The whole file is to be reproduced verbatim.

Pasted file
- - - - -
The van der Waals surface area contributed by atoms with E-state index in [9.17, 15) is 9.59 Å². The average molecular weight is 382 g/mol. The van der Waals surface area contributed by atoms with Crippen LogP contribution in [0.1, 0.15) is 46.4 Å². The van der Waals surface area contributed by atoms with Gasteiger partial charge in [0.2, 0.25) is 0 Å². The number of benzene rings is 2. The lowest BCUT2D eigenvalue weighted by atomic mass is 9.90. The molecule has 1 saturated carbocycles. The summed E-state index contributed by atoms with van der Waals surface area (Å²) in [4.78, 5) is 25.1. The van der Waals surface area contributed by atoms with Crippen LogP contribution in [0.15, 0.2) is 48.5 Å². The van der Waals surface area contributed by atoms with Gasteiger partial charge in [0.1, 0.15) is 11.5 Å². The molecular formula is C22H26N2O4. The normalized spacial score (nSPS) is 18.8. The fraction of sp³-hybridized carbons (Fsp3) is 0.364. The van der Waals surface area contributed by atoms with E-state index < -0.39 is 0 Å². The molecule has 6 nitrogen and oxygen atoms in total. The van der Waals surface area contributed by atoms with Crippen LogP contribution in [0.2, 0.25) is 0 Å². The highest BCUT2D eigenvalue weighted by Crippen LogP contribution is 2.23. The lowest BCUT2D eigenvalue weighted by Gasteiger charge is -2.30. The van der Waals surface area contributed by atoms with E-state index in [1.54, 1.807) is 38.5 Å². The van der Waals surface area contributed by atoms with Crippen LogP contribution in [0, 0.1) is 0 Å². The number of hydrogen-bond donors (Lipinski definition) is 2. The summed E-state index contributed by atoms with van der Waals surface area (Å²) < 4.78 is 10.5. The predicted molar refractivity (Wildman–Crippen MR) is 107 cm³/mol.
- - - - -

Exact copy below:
The van der Waals surface area contributed by atoms with E-state index in [9.17, 15) is 9.59 Å². The average molecular weight is 382 g/mol. The van der Waals surface area contributed by atoms with Crippen LogP contribution in [0.1, 0.15) is 46.4 Å². The van der Waals surface area contributed by atoms with Gasteiger partial charge in [0.2, 0.25) is 0 Å². The number of benzene rings is 2. The lowest BCUT2D eigenvalue weighted by atomic mass is 9.90. The molecule has 1 saturated carbocycles. The summed E-state index contributed by atoms with van der Waals surface area (Å²) in [4.78, 5) is 25.1. The van der Waals surface area contributed by atoms with Crippen LogP contribution in [0.15, 0.2) is 48.5 Å². The van der Waals surface area contributed by atoms with Gasteiger partial charge in [0.1, 0.15) is 11.5 Å². The molecular formula is C22H26N2O4. The normalized spacial score (nSPS) is 18.8. The fraction of sp³-hybridized carbons (Fsp3) is 0.364. The van der Waals surface area contributed by atoms with E-state index < -0.39 is 0 Å². The molecule has 6 nitrogen and oxygen atoms in total. The van der Waals surface area contributed by atoms with Crippen LogP contribution in [0.2, 0.25) is 0 Å². The highest BCUT2D eigenvalue weighted by Crippen LogP contribution is 2.23. The lowest BCUT2D eigenvalue weighted by Gasteiger charge is -2.30. The van der Waals surface area contributed by atoms with E-state index in [1.54, 1.807) is 38.5 Å². The van der Waals surface area contributed by atoms with Crippen LogP contribution in [0, 0.1) is 0 Å². The number of hydrogen-bond donors (Lipinski definition) is 2. The summed E-state index contributed by atoms with van der Waals surface area (Å²) < 4.78 is 10.5. The predicted molar refractivity (Wildman–Crippen MR) is 107 cm³/mol.